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Inhibition of tyrosine kinase receptor signaling attenuates fibrogenesis in an ex vivo model of human renal fibrosis

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  • Emilia Bigaeva, University of Groningen
  • ,
  • Elisabeth G.D. Stribos, University of Groningen
  • ,
  • Henricus A.M. Mutsaers
  • Bram Piersma, University of Groningen
  • ,
  • Anna M. Leliveld, University of Groningen
  • ,
  • Igle J. de Jong, University of Groningen
  • ,
  • Ruud A. Bank, University of Groningen
  • ,
  • Marc A. Seelen, University of Groningen
  • ,
  • Harry van Goor, University of Groningen
  • ,
  • Lutz Wollin, Boehringer Ingelheim GmbH
  • ,
  • Peter Olinga, University of Groningen
  • ,
  • Miriam Boersema, University of Groningen

Poor translation from animal studies to human clinical trials is one of the main hurdles in the development of new drugs. Here, we used precision-cut kidney slices (PCKS) as a translational model to study renal fibrosis and to investigate whether inhibition of tyrosine kinase receptors, with the selective inhibitor nintedanib, can halt fibrosis in murine and human PCKS. We used renal tissue of murine and human origins to obtain PCKS. Control slices and slices treated with nintedanib were studied to assess viability, activation of tyrosine kinase receptors, cell proliferation, collagen type I accumulation, and gene and protein regulation. During culture, PCKS spontaneously develop a fibrotic response that resembles in vivo fibrogenesis. Nintedanib blocked culture-induced phosphorylation of platelet-derived growth factor receptor and vascular endothelial growth factor receptor. Furthermore, nintedanib inhibited cell proliferation and reduced collagen type I accumulation and expression of fibrosis-related genes in healthy murine and human PCKS. Modulation of extracellular matrix homeostasis was achieved already at 0.1 μM, whereas high concentrations (1 and 5 μM) elicited possible nonselective effects. In PCKS from human diseased renal tissue, nintedanib showed limited capacity to reverse established fibrosis. In conclusion, nintedanib attenuated the onset of fibrosis in both murine and human PCKS by inhibiting the phosphorylation of tyrosine kinase receptors; however, the reversal of established fibrosis was not achieved.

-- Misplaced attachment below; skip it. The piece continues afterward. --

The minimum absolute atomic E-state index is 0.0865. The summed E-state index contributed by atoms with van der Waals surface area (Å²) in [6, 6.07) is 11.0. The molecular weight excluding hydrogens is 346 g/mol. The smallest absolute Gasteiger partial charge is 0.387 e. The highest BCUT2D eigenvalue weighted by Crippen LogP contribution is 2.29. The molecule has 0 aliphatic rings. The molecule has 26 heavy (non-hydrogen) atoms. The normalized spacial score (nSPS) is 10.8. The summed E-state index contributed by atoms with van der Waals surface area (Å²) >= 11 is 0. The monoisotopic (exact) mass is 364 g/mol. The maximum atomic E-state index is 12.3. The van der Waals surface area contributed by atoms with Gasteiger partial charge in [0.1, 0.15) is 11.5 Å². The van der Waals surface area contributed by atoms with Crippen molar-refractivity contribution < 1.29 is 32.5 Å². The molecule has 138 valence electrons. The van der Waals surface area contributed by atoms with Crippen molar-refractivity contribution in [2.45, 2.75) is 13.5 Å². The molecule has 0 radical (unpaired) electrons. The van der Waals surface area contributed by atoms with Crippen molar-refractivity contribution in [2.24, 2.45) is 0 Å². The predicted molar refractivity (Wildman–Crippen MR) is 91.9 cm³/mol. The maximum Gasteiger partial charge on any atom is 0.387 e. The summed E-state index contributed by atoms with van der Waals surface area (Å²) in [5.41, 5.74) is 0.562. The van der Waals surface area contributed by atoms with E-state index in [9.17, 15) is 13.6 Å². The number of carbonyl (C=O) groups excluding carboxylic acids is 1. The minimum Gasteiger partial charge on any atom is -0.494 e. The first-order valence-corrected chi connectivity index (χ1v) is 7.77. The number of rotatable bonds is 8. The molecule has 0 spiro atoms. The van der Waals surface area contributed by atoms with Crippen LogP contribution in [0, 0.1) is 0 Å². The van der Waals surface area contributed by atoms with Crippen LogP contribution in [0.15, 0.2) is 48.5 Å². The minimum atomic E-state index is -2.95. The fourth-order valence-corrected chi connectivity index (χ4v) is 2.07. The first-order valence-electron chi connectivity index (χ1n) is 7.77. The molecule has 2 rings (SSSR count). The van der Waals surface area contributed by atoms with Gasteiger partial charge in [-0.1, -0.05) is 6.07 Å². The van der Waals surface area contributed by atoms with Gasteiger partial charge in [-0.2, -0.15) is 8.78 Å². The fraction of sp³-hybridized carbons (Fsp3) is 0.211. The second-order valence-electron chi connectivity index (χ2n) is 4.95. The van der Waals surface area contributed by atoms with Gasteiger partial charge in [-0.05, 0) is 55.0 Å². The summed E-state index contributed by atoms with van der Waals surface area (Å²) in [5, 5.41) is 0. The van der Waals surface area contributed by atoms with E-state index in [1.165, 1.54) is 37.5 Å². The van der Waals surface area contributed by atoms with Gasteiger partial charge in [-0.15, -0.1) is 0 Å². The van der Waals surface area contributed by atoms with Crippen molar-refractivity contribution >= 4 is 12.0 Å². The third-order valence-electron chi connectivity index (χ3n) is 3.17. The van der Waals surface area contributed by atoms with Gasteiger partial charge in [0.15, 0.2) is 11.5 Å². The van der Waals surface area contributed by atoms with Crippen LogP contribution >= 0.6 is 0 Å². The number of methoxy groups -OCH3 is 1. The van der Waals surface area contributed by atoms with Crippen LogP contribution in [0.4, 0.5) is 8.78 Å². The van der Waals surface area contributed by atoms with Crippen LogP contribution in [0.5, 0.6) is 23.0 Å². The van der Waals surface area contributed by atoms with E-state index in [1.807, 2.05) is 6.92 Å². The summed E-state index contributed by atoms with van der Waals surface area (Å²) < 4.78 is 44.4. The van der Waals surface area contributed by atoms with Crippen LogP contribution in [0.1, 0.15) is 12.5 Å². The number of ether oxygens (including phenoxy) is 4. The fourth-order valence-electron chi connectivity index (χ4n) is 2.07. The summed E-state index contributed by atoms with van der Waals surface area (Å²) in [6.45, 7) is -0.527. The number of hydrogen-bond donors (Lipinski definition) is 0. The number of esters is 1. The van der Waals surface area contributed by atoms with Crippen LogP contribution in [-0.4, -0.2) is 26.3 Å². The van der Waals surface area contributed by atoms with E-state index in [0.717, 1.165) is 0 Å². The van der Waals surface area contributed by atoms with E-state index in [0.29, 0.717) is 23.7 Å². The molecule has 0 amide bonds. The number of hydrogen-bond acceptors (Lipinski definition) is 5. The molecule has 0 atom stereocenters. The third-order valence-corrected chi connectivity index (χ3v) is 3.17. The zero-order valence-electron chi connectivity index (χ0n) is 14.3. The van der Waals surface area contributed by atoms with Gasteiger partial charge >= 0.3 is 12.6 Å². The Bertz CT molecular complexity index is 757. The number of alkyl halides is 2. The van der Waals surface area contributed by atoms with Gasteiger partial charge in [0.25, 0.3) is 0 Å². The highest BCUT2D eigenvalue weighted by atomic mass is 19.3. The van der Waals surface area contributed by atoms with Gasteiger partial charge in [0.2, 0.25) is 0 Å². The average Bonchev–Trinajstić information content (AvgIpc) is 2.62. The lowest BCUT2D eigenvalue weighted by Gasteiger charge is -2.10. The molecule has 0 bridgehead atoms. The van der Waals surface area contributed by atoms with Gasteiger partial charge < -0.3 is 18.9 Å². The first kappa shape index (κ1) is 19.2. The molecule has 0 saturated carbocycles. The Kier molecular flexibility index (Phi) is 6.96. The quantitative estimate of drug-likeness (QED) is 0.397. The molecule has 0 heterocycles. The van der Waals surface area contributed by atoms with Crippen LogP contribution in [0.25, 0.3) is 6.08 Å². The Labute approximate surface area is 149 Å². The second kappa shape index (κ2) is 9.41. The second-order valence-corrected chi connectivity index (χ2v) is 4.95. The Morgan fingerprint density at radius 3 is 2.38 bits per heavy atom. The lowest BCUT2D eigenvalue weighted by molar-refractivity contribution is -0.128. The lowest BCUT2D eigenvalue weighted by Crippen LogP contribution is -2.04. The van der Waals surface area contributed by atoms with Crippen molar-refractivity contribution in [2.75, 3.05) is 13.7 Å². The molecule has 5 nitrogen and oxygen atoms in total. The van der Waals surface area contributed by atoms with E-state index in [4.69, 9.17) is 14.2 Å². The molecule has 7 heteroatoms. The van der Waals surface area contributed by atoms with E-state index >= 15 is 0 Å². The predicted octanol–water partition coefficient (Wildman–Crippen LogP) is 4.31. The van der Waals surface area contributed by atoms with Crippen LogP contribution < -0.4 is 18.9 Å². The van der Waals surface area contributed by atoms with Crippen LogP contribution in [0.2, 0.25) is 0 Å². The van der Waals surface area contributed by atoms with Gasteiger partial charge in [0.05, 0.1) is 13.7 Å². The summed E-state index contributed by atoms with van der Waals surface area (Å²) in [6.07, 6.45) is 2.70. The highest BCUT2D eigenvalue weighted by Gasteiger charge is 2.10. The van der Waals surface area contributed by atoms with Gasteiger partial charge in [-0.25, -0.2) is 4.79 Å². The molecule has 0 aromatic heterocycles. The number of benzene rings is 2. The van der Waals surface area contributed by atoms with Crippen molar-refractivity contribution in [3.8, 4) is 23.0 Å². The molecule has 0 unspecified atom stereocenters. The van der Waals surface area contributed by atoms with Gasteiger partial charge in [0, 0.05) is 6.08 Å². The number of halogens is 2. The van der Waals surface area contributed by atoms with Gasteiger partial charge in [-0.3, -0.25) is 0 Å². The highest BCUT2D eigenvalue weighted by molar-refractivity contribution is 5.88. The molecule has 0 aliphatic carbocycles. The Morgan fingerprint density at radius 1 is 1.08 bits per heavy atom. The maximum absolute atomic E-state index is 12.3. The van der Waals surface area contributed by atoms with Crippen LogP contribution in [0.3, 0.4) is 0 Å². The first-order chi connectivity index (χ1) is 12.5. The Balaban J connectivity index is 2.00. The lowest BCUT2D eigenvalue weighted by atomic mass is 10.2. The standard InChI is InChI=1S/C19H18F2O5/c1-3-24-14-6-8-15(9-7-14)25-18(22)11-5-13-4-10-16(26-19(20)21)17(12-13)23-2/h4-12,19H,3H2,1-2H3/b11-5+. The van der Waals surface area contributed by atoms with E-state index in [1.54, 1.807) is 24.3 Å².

Original languageEnglish
JournalAmerican Journal of Physiology - Renal Physiology
Pages (from-to)F117-F134
Number of pages18
Publication statusPublished - Jan 2020

    Research areas

  • Nintedanib, Precision-cut kidney slices, Renal fibrosis, Tyrosine kinase receptor

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